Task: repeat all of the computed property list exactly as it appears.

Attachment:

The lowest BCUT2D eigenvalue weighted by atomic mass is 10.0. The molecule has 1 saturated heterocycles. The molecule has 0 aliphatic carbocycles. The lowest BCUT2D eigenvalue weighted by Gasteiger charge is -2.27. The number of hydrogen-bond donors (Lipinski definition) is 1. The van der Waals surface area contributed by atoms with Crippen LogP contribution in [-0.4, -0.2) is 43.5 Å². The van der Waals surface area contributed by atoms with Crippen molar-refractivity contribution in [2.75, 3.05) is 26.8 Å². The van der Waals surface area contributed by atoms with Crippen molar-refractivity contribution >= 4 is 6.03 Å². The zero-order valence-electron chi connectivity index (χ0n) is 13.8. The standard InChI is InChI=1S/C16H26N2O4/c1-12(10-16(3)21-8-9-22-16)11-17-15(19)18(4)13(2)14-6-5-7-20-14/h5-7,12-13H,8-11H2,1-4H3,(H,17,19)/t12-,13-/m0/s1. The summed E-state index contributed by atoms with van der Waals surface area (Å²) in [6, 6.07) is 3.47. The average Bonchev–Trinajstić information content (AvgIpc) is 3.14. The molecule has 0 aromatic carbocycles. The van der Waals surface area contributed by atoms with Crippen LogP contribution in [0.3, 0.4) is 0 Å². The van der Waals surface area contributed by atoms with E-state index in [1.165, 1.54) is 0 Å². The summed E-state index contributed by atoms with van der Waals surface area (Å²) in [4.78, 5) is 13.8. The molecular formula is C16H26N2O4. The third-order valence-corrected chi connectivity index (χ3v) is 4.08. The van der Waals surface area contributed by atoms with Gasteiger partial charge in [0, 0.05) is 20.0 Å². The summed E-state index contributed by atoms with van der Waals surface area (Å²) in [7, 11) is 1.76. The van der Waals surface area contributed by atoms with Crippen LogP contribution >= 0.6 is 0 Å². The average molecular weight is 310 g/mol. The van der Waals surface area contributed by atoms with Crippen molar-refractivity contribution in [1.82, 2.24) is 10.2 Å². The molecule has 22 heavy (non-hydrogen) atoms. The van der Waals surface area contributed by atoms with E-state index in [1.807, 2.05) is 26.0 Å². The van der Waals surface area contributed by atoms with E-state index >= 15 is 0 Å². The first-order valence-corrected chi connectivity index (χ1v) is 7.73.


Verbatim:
The lowest BCUT2D eigenvalue weighted by atomic mass is 10.0. The molecule has 1 saturated heterocycles. The molecule has 0 aliphatic carbocycles. The lowest BCUT2D eigenvalue weighted by Gasteiger charge is -2.27. The number of hydrogen-bond donors (Lipinski definition) is 1. The van der Waals surface area contributed by atoms with Crippen LogP contribution in [-0.4, -0.2) is 43.5 Å². The van der Waals surface area contributed by atoms with Crippen molar-refractivity contribution in [2.75, 3.05) is 26.8 Å². The van der Waals surface area contributed by atoms with Crippen molar-refractivity contribution >= 4 is 6.03 Å². The zero-order valence-electron chi connectivity index (χ0n) is 13.8. The standard InChI is InChI=1S/C16H26N2O4/c1-12(10-16(3)21-8-9-22-16)11-17-15(19)18(4)13(2)14-6-5-7-20-14/h5-7,12-13H,8-11H2,1-4H3,(H,17,19)/t12-,13-/m0/s1. The summed E-state index contributed by atoms with van der Waals surface area (Å²) in [6, 6.07) is 3.47. The average Bonchev–Trinajstić information content (AvgIpc) is 3.14. The molecule has 0 aromatic carbocycles. The van der Waals surface area contributed by atoms with Crippen LogP contribution in [0.3, 0.4) is 0 Å². The van der Waals surface area contributed by atoms with E-state index in [1.165, 1.54) is 0 Å². The summed E-state index contributed by atoms with van der Waals surface area (Å²) in [4.78, 5) is 13.8. The molecular formula is C16H26N2O4. The third-order valence-corrected chi connectivity index (χ3v) is 4.08. The van der Waals surface area contributed by atoms with Gasteiger partial charge in [0, 0.05) is 20.0 Å². The summed E-state index contributed by atoms with van der Waals surface area (Å²) in [7, 11) is 1.76. The van der Waals surface area contributed by atoms with Crippen LogP contribution >= 0.6 is 0 Å². The average molecular weight is 310 g/mol. The van der Waals surface area contributed by atoms with Crippen molar-refractivity contribution in [1.82, 2.24) is 10.2 Å². The molecule has 22 heavy (non-hydrogen) atoms. The van der Waals surface area contributed by atoms with E-state index in [1.807, 2.05) is 26.0 Å². The van der Waals surface area contributed by atoms with E-state index >= 15 is 0 Å². The first-order valence-corrected chi connectivity index (χ1v) is 7.73.